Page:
Senators voted 58-42 in favor to bring the bill before the Senate, effectively killing the bill for this year. Former NSA contractor Edward Snowden brought to light the program and more than a year afterward the Freedom Act was birthed. The Freedom Act would have ended the NSA’s indiscreet and mass collection of phone data if passed.
The vote came during a period of rising concerns over the threat from the Islamic State and republicans’ gains in the House and Senate. While the bill was sponsored by a bipartisan coalition of senators, it did not go far enough to satisfy privacy advocates in both parties.
“At a moment when the United States is conducting a military campaign to disrupt, dismantle and defeat (the Islamic State), now is not the time to be considering legislation that takes away the exact tools we need to combat (the Islamic State),” – Senate Minority Leader Mitch McConnell
Lawmakers argued that the bill would hamstring the U.S. intelligence agencies at a time when terrorist threats again the United States are on the rise. Republicans failed to approve the bill perhaps in a bid to gain more power next year over a similar bill. During the lame-duck session, Republicans might be better waiting to pass the Freedom Act until they have control of the Senate.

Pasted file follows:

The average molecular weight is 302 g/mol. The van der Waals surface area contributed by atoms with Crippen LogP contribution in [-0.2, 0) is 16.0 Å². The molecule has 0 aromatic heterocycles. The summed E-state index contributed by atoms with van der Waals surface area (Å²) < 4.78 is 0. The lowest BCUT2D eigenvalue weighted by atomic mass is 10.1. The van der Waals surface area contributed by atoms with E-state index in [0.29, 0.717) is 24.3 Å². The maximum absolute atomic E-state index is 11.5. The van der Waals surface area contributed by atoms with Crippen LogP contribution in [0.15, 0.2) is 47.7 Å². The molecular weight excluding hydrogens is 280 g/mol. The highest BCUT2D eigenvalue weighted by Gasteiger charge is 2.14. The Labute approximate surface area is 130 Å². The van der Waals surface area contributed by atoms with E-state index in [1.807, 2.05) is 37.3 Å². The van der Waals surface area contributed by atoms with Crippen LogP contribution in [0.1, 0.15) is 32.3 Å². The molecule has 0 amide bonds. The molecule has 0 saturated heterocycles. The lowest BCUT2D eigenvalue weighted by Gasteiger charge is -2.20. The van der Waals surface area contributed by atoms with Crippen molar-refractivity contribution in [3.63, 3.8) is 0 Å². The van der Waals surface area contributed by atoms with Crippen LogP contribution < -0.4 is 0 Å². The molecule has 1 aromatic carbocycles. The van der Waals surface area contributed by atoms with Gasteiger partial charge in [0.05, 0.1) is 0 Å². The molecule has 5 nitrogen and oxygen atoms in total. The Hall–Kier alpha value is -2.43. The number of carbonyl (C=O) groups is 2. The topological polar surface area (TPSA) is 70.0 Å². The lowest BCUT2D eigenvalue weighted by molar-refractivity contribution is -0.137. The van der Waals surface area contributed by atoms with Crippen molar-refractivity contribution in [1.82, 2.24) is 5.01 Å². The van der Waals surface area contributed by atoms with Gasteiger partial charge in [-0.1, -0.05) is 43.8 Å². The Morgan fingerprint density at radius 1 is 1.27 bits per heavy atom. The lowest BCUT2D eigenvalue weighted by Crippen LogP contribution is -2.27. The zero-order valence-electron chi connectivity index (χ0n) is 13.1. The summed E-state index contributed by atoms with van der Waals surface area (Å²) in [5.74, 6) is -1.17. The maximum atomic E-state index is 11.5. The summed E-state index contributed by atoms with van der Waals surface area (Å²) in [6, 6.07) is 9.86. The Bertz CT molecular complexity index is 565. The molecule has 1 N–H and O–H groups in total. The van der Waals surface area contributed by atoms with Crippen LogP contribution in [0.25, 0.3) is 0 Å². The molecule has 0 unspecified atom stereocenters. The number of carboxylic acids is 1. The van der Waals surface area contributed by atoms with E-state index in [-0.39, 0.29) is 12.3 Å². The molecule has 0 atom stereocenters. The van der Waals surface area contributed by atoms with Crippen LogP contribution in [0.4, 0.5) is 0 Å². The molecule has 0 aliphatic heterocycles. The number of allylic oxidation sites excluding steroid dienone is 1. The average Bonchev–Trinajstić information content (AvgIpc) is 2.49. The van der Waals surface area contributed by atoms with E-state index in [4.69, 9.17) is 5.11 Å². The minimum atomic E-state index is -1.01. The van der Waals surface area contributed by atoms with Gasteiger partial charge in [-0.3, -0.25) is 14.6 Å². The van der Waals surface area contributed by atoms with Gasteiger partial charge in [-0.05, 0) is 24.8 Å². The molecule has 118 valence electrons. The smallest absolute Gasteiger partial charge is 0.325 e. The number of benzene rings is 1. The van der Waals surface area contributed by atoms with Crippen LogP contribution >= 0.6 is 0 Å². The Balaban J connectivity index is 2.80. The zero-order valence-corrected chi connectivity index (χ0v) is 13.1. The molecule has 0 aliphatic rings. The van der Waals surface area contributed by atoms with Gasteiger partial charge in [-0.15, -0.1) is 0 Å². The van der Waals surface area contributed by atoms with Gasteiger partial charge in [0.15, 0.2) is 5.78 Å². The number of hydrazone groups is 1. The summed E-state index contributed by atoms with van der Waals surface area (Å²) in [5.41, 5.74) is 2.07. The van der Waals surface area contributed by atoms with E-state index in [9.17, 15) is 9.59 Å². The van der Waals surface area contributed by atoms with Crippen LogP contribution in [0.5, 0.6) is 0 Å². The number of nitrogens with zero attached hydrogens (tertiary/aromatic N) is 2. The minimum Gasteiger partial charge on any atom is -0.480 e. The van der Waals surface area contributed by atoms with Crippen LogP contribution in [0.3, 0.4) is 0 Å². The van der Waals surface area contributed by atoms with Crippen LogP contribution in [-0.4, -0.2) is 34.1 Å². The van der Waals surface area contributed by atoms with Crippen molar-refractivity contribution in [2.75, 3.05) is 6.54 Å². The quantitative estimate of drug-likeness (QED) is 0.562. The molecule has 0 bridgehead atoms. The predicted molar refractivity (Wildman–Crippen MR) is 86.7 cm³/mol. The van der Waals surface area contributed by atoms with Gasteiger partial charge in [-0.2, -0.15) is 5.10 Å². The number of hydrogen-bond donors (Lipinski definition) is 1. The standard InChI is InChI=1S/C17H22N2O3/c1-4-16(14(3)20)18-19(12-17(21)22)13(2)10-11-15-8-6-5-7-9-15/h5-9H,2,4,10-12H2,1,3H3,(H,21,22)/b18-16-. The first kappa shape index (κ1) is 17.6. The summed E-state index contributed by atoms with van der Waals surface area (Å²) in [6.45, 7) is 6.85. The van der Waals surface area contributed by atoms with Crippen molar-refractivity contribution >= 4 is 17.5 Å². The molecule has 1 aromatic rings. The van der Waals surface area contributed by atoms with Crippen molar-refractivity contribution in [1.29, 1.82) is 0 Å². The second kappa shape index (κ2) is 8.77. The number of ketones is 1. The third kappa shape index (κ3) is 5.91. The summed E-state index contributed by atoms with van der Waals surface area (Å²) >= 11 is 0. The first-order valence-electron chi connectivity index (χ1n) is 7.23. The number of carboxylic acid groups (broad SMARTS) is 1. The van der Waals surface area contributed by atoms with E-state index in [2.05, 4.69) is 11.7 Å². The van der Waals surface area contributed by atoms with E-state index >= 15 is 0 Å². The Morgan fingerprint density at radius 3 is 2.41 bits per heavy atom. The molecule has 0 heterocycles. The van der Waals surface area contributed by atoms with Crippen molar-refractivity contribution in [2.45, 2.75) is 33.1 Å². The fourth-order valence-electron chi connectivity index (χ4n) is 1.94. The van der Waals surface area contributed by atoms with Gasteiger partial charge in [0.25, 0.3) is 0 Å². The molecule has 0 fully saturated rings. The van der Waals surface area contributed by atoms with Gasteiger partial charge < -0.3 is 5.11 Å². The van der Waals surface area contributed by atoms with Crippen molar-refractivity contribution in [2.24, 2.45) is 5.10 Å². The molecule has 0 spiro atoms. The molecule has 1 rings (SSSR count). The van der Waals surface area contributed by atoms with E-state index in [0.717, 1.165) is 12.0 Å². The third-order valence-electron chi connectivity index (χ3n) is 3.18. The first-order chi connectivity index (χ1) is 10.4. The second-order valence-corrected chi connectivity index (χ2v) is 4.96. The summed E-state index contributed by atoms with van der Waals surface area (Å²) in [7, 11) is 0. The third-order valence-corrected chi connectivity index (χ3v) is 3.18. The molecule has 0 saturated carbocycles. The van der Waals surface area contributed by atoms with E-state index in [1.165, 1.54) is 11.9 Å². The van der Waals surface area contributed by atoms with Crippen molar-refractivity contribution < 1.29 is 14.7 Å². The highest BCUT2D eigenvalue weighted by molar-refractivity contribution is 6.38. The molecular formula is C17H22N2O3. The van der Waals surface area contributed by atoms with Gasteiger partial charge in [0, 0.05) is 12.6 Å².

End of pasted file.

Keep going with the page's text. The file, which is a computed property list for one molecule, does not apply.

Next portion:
The Obama administration was in strong support of the billing, saying it would not hamper the government’s ability to catch terrorists. According to a statement of support by the White House, while the NSA would no longer be able to collected mass data on Americans’ phone records, the NSA could still conduct targeted collections.
Major U.S. tech companies have been pushing for the bill’s approval, voicing concerns that the NSA controversy has made it hard for them to convince foreign customers that they will not be spied upon by the U.S. government. Americans are also increasingly worried about their privacy. A survey released last week by the Pew Research Center showed that 70% of adults are concerned that the government may be accessing personal information via social networking sites without their knowledge.
The NSA has used Section 215 of the anti-terrorism Patriot Act as a basis to collect records from U.S. phone companies. The data collected shows information including data and time of calls, how long it lasted, who received the call and the data can be stored for up to five years. The data does not include the actual conversations.
Not only would the Freedom Bill have stopped the mass collection of phone records, but it would have required the government to disclose the number of people whose data have been collected as well as report how many of them were American citizens.
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